It’s that combination of luck and tenacity that’s continued to define Fertitta through the past three decades as he’s taken his company public, then private again, and added concept after concept, from steakhouses to boardwalks to casinos while, in 2016, throwing reality TV to the mix with Billion Dollar Buyer on CNBC. A year later he bought the Rockets for $2.2 billion, an NBA record at the time. He’s now chairman of the board of regents at UH, the school he dropped out of, and the basketball arena there was renamed for him after his $20 million gift helped fund its major renovation.

From afar it looks like the Tetris pieces of his life were always bound to lock together. Yet Fertitta laughs at the concept of a master plan. “Everything fell into place, but you don’t ever…” he trails off. “It’s bigger than you ever expect.”

His glass-walled office is decorated with a framed photo of him with President George W. Bush, another of his $40 million yacht, and a miniature model of his custom Bugatti Chiron in Rockets colors. And his desk, strewn with papers and stacked with monitors—some depicting live feeds—confirms his reputation as a uniquely hands-on CEO. “There’s not enough hours in the day,” he says.

Fertitta is notoriously detail-oriented—in his book he bemoans drinks served without napkins, four-tops without matching chairs. “Nothing is trivial, ever,” he writes. He’s proud of his reputation for sweating the small stuff and for telling it like it is. “I’m not saying I’m easy,” he laughs. Nevertheless, both of his assistants have worked for him for nearly 30 years. “You can be very tough and have people that are loyal to you, because they think you’re a strong leader, they respect you, and they always know where they stand with you.” People flit around Fertitta in a constant orbit as they attend to his every need, including locating his misplaced lemon water. They’re tasked with keeping him on track—a herculean job when you consider his insistence that no meeting last longer than 15 minutes.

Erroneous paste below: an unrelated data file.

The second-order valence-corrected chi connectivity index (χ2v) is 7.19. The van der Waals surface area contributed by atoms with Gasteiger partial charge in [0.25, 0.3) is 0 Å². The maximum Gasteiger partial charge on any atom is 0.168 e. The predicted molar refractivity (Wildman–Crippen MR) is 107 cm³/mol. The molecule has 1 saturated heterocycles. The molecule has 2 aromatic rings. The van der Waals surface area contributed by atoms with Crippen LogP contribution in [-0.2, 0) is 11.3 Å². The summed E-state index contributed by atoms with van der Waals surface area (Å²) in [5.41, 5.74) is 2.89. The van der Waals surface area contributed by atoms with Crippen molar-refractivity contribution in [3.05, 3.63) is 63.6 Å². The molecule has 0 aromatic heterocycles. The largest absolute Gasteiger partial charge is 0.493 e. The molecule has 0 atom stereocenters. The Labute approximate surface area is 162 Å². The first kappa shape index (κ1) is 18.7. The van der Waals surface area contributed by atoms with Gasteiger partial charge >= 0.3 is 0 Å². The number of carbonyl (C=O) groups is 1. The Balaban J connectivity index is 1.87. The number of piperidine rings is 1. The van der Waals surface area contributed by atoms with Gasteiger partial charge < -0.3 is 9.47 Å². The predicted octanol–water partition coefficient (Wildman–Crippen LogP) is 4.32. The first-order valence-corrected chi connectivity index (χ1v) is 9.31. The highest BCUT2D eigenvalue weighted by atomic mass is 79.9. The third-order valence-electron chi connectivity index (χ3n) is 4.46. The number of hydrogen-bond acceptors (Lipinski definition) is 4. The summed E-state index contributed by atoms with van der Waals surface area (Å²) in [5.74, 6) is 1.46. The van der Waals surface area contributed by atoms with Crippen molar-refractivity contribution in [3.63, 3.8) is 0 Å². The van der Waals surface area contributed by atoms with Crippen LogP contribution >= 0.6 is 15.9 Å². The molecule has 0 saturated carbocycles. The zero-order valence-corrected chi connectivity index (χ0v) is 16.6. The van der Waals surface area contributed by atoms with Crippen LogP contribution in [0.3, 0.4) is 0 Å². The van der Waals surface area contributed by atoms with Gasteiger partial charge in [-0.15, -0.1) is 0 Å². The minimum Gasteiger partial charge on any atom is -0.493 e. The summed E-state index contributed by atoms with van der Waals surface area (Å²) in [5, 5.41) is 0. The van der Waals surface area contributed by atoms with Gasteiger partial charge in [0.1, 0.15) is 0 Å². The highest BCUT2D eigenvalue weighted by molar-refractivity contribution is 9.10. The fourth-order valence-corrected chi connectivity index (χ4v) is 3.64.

Fittingly, each chapter of Fertitta’s book offers a short burst of information followed by a bulleted list of key takeaways—no niceties, no flowery prose, no wasting time. There and in person, he speaks in what he calls “Tilmanisms,” vaguely avuncular soundbites like “There’s a paddle for everyone’s ass.” The lessons are meant to apply to both business and life in general—and anyway, for Fertitta, the two are one and the same. Does he take days off? “No,” he says. “Business is my hobby and my sport. If I’m getting on a business call on a Saturday afternoon, it’s ’cause I’m excited to work on that deal.”

And speaking of deals, Fertitta says, he’s still fielding them every single day. “I’m no different today than I was 25 years ago. I’m not complacent at all.” He may be 62, with more money than he could ever hope to spend in his lifetime, but he scoffs at the prospect of retirement.

In a way, Shut Up and Listen! is Fertitta paying it forward. Sitting at his desk, he offers fatherly advice to his audience—outshine your competition, be the first one in the office and the last one out—but, ever the straight-shooter, he refuses to sugar-coat anything. “Set realistic goals,” he advises. “People come to me and say, ‘I want to do what you did. I want to be like you.He laughs. “Let’s get you a realistic goal, okay?”